Everyone has a story about how they got started in our hobby and, for many of us, we have our story about how we got back into the hobby. My story is fairly mundane: through college and law school, I didn't have time or energy or storage space for my collection. After law school, I lived in similarly small dwellings -- first an apartment in the close-in suburbs followed by a condo in the city. Neither had a ton of space, so my cards stayed at my mom's house.
After I finally got married and my wife and I bought our current house, I found myself with more than enough room to have an office with my cards in my house. Shortly after we celebrated 1 year in our house, my wife and I spent an extra day in Wisconsin that year at Thanksgiving to pull all my cards together and ship them back to Georgia. Seven FedEx boxes weighing a total of just over 410 pounds later, my childhood baseball cards were mostly back in my possession again.
My story pales in comparison to the story behind how Adam from a new blog on the block, Addiction as Therapy, got back into collecting. As his first post, "First Taste is FREE", discusses, Adam has a typical blogger story -- collected as a kid, had heart surgery, and got back into collecting as part of his rehabilitation.
Yes, he had surgery to replace his bicuspid aortic valve -- last year, in fact -- and is now a stay-at-home dad to two little ones under the age of 5.
And yet, for some reason, here were are with HIM sending ME something. In fairness, it was because his son wisely selected (randomly, I'll add) the Carlos Gomez Chipzzzzzzzz out of a hat. That meant Adam sent me the first pack of cards that I have opened all year (yes, seriously):
Adam taped the pack securely inside the envelope to some cardboard to protect it. That meant that these 9 cards all made it to me inside the pack in perfect condition:
Yeah. Two Giants, Two Blue Jays, a painted Cub, a painted Brave, a team card, a Marlin, and a D-back. No SPs, either. To be fair, I'd have felt pretty bad if somehow this had been the all-chrome or all-printing plate hot pack of all Yankees that would be sold on eBay for thousands of dollars.
So, at least my conscience is clear.
Thankfully, Adam was also kind enough to throw in some cards from my want lists (which are updated for the mean time):
As over the top as those Studio cards from 1993 are, I totally dig them. They are the anti-Panini, I suppose -- rather than no logos, the whole dadgum card is a logo. And yet, I find myself drawn to these cards.
Finally, Adam sent two Fleer Brewers stickers. One of them had old Milwaukee County Stadium on the back. On the left side, near the scoreboard, you can see Bernie Brewer's original home -- a beer barrel.
That stadium still holds a warm place in my heart. Conservatively, I'd estimate that I saw at least 40 games in that stadium -- probably more -- during the 1980s. That includes, in 1982, Game 3 of the American League Championship Series against the California Angels and Game 5 of the World Series against the St. Louis Cardinals. I also gathered somewhere close to 300 autographs -- at least -- at that stadium from both the Brewers and, as I got more confident in the mid-to-late 1980s, from the other teams that visited.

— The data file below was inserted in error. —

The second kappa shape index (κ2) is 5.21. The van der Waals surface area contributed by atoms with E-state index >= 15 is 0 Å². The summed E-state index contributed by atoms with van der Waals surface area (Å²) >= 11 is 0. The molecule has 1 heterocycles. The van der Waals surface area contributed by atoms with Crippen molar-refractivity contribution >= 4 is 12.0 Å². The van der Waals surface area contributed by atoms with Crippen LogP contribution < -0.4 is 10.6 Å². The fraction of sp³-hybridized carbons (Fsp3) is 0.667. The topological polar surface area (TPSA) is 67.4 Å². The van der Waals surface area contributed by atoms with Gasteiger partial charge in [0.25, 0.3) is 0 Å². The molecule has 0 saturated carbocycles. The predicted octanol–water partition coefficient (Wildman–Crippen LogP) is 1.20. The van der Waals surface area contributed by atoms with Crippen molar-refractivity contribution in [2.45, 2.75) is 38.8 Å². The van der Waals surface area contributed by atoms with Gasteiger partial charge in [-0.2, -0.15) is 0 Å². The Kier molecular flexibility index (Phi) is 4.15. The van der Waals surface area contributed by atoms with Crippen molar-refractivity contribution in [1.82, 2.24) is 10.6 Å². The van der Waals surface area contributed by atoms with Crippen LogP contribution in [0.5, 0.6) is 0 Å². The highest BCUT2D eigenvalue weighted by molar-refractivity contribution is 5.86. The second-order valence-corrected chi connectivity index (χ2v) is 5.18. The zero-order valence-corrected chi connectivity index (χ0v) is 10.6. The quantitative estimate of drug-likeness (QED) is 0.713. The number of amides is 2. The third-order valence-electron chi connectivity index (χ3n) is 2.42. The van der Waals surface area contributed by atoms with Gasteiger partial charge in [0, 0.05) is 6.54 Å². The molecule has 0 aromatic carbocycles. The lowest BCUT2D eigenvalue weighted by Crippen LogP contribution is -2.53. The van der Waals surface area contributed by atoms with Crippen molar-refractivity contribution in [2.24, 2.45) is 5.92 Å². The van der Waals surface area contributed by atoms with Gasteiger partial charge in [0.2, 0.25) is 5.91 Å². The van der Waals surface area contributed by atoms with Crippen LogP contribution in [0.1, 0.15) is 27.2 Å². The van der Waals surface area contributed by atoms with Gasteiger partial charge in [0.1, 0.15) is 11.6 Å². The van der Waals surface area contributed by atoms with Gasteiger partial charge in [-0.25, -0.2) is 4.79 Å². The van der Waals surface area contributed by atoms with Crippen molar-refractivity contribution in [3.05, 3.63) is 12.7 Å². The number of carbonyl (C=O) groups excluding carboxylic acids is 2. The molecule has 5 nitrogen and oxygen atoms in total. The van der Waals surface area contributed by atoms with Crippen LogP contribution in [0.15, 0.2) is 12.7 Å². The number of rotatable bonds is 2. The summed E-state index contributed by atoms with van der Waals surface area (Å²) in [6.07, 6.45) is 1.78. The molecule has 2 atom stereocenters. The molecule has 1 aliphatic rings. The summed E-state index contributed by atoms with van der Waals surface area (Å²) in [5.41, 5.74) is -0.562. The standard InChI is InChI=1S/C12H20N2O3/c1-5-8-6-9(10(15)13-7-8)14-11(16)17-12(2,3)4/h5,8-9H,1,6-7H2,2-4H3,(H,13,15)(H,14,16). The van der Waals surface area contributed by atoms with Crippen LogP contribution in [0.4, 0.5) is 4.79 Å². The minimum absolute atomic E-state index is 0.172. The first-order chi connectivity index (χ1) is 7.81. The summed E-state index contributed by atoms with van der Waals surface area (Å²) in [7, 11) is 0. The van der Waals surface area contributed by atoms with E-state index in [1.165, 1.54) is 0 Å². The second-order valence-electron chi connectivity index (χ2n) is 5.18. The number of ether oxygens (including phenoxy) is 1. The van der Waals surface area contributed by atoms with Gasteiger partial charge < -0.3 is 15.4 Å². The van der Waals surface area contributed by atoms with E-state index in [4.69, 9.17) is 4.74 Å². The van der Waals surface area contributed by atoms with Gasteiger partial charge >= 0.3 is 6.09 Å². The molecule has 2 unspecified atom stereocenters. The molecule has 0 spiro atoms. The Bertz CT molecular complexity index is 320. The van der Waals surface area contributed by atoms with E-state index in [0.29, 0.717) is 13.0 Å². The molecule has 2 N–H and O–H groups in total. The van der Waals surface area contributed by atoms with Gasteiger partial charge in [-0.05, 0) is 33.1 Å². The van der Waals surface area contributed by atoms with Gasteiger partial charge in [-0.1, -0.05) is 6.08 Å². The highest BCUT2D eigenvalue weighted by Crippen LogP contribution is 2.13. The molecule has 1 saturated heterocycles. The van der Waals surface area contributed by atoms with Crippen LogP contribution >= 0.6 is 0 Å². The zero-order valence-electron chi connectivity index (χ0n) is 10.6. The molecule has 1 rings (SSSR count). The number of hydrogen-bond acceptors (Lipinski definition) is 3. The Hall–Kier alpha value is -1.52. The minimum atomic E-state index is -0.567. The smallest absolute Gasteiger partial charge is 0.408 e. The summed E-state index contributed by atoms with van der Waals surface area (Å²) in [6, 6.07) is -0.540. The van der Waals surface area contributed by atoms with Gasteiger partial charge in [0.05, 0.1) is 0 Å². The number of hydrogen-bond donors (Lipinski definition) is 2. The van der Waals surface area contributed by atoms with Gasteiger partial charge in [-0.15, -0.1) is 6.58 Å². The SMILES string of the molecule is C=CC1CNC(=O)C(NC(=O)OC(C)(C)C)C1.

Probably one of my least favorite but most memorable trips to the stadium also involved the Angels, but it was in 1990. My best friend in high school and I decided to go to a game. It was a swelteringly hot day in Milwaukee that July day, and the Brewers fell behind right away -- badly. They were down 7-0 after the Angels were done hitting in the top of the third. My friend and I were miserable, too. It was hot and we were planning on going out that night, so sticking around to watch a crappy baseball game just didn't make sense to my 18-year-old self and my 20-year-old friend.
It was one of the first times I ever left a game early. We left after the Brewers hit in the 3rd inning with the Brewers losing 7-1. By the Win Probability chart on Baseball Reference, we left when the Angel had a 96% win probability. We got in the car and drove the 35 miles back to where we lived. By the time we got there, it was the bottom of the 4th, and the Brewers were in the midst of scoring six runs in the bottom of the 4th to tie the game off future Hall of Famer Bert Blyleven.
In the bottom of the 5th inning, the Brewers scored thirteen more times to eventually win the game by the final score of 20-7.
And we left early.
It always seems weird to drive by the old stadium location and see Miller Park there instead. My wife and I stay in a hotel in downtown Milwaukee when we visit up there (it gives us a respite from family, if you know what I mean), and we have to drive by the stadium site multiple times. It still looks wrong.
Adam, thank you for the great giveaway, the great extra cards, and an excuse to relive some memories of my youth.